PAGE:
"You're playing one of the best teams in the league, at their place. It's supposed to be so hard to play that time of year," Kiffin said. "I don't know how, as a player or coach, you don't get up for that. I like it because I like getting people when they're at their best. The competition of it is intriguing to me. I think you always challenge your players that way."
Kiffin compared it to the challenge of kicking to Bears return specialist Devin Hester, whom the Raiders bottled up in a 17-6 loss on Nov. 11.
Of course, the Raiders played Hester in the comfort of the McAfee Coliseum, on a typically clear California day.
The fabled frozen tundra is another matter.
"It will be a new experience for me," conceded strong safety Michael Huff, who played at Texas. "Played in Nebraska when it was about 40. That was bad. So I guess I've never been in anything too bad."
The handful of Raiders who have been around since 2004 were involved in a 25-24 win over the Denver Broncos on a snow-covered Invesco Field.
But there is little in the Raiders' past to indicate they're a cold-weather team. They've lost 10 consecutive road games in December. Green Bay, meanwhile, is 26-8 in December since 2000.
If the Raiders are to prevail, they're likely to take a different tact than the team that beat Denver in a November snow.
The 2007 Raiders come equipped with snow tires.
"I think we're built for it," Kiffin said. "We're a team that runs the ball, a team that can put bunch of guys in the box because we have really good corners. We're not a big, spread-out team. We're an in-tight, running, play-action team. If you're going to build a team over a period of time for cold weather, that's what you'd do, in my opinion."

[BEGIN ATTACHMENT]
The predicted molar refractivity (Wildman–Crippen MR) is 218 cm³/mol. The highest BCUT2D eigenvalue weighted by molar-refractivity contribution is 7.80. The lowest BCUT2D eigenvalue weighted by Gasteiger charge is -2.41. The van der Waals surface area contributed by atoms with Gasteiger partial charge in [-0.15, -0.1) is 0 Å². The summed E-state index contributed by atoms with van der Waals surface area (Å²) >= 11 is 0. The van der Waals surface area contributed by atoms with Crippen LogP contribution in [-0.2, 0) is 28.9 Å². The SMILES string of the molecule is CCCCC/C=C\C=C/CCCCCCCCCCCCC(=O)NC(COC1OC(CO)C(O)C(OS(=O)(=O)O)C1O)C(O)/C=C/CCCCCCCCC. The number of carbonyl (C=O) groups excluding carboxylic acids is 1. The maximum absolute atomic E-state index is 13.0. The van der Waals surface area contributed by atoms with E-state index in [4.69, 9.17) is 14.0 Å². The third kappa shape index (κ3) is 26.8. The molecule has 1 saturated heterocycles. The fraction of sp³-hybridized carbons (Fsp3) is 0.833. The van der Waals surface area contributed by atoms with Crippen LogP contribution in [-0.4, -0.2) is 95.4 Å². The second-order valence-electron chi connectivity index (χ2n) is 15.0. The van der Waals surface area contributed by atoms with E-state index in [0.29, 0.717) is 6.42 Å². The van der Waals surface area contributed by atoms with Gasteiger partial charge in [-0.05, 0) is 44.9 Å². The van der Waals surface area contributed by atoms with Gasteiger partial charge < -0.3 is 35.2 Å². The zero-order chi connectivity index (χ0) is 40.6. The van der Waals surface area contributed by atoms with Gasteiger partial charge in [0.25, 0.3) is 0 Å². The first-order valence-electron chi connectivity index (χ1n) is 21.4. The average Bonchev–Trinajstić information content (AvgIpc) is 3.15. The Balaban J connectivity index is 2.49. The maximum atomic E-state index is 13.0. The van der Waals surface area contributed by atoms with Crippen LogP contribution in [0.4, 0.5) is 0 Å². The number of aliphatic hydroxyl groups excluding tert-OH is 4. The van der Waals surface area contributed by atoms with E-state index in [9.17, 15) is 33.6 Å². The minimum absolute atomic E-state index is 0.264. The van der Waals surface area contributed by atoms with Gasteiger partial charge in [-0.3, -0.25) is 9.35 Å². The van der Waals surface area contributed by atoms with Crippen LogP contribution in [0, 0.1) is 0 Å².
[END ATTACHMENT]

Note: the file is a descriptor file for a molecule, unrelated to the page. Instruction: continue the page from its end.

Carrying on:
The Raiders are coming off back-to-back wins against AFC West opponents Kansas City and Denver, running for 328 yards in the two games, with running back Justin Fargas running for 285 yards.
The Raiders ran the ball 70 times in the two games and threw 43 passes, with Culpepper throwing it 22 times and McCown 21.
"We're a running team anyway," Fargas said. "We expect to run the ball. Knowing it will be a (cold) weather game, we'll commit to the run a little more. It's all the better."
Many Raiders believe snow is preferable to no snow. A wet field and freezing wind can be more chilling than snow on the ground. "If it's snowing, it's probably about 40 degrees," Culpepper said. "If it's not, then it's much colder."
Kiffin said he spoke with his dad, Tampa Bay Buccaneers defensive coordinator Monte Kiffin, about mentally preparing his team -- although he wondered if the advice was sound.
"I talked to him this week, and he had a lot of answers," Lane Kiffin said. "Then, I remembered, 'Wait, you went 0-17 in your first 17 games under 40 degrees.' So he's got ideas, but I'm not sure they're very good ones."
Kiffin said his dad told him to approach the game with a certain mind-set, and told him to watch how Warren Sapp gets prepared.
"He said to be ready for Warren to have 10 layers of clothing on," Kiffin said. "He said it's a sight just to watch him dress and get ready for the game."
If the Raiders are affected by the cold, Sapp said it would show itself early.
"If you aren't (ready for it), we're going to show it in the first quarter," Sapp said. "We were sitting around talking about it today, and I'm looking around the room thinking maybe three guys have been up there."
"It doesn't bother me," Gallery said. "You've got a heated bench to sit on when you come off the field. If it's snowing and stuff, maybe you're forced to run the ball a little more. That plays right into what we like. ... I'll be out there wearing the same stuff I wear if it's 100 degrees out."
Cornerback Nnamdi Asomugha said whether a player is experienced in the cold isn't the primary issue.
"It's one of those things if you don't have it on the inside, you probably won't get it," Asomugha said. "It's football weather."